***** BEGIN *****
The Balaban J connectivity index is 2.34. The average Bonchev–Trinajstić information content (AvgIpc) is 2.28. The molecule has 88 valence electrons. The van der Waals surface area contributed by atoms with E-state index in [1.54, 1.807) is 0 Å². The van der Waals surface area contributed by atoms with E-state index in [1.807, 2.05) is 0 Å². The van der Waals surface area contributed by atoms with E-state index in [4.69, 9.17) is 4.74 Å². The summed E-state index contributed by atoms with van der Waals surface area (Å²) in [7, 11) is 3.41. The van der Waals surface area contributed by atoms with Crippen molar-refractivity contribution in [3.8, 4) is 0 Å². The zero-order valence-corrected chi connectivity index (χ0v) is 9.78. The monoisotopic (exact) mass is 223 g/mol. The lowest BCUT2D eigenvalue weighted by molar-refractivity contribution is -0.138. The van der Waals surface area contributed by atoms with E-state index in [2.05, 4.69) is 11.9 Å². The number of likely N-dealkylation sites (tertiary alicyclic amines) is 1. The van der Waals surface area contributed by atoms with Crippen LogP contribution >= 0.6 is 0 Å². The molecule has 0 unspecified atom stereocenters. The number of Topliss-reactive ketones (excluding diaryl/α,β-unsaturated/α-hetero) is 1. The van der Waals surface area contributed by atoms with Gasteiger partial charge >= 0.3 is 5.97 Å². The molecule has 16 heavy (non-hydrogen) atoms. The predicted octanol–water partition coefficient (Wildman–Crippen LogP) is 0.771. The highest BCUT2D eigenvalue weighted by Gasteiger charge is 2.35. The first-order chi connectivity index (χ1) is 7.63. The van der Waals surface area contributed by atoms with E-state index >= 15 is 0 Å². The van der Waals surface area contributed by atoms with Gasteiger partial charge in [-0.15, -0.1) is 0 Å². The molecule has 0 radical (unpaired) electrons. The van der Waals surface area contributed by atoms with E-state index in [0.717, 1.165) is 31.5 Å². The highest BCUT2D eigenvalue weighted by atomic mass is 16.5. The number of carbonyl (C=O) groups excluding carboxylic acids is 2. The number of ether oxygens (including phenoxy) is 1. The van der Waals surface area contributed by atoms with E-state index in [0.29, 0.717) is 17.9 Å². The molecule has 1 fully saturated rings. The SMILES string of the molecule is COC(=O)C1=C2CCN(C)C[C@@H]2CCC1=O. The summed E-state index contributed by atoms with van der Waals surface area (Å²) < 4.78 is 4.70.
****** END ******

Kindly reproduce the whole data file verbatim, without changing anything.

The Balaban J connectivity index is 2.34. The average Bonchev–Trinajstić information content (AvgIpc) is 2.28. The molecule has 88 valence electrons. The van der Waals surface area contributed by atoms with E-state index in [1.54, 1.807) is 0 Å². The van der Waals surface area contributed by atoms with E-state index in [1.807, 2.05) is 0 Å². The van der Waals surface area contributed by atoms with E-state index in [4.69, 9.17) is 4.74 Å². The summed E-state index contributed by atoms with van der Waals surface area (Å²) in [7, 11) is 3.41. The van der Waals surface area contributed by atoms with Crippen molar-refractivity contribution in [3.8, 4) is 0 Å². The zero-order valence-corrected chi connectivity index (χ0v) is 9.78. The monoisotopic (exact) mass is 223 g/mol. The lowest BCUT2D eigenvalue weighted by molar-refractivity contribution is -0.138. The van der Waals surface area contributed by atoms with E-state index in [2.05, 4.69) is 11.9 Å². The number of likely N-dealkylation sites (tertiary alicyclic amines) is 1. The van der Waals surface area contributed by atoms with Crippen LogP contribution >= 0.6 is 0 Å². The molecule has 0 unspecified atom stereocenters. The number of Topliss-reactive ketones (excluding diaryl/α,β-unsaturated/α-hetero) is 1. The van der Waals surface area contributed by atoms with Gasteiger partial charge >= 0.3 is 5.97 Å². The molecule has 16 heavy (non-hydrogen) atoms. The predicted octanol–water partition coefficient (Wildman–Crippen LogP) is 0.771. The highest BCUT2D eigenvalue weighted by Gasteiger charge is 2.35. The first-order chi connectivity index (χ1) is 7.63. The van der Waals surface area contributed by atoms with E-state index >= 15 is 0 Å². The van der Waals surface area contributed by atoms with Gasteiger partial charge in [-0.15, -0.1) is 0 Å². The molecule has 0 radical (unpaired) electrons. The van der Waals surface area contributed by atoms with E-state index in [0.717, 1.165) is 31.5 Å². The highest BCUT2D eigenvalue weighted by atomic mass is 16.5. The number of carbonyl (C=O) groups excluding carboxylic acids is 2. The number of ether oxygens (including phenoxy) is 1. The van der Waals surface area contributed by atoms with E-state index in [0.29, 0.717) is 17.9 Å². The molecule has 1 fully saturated rings. The SMILES string of the molecule is COC(=O)C1=C2CCN(C)C[C@@H]2CCC1=O. The summed E-state index contributed by atoms with van der Waals surface area (Å²) < 4.78 is 4.70.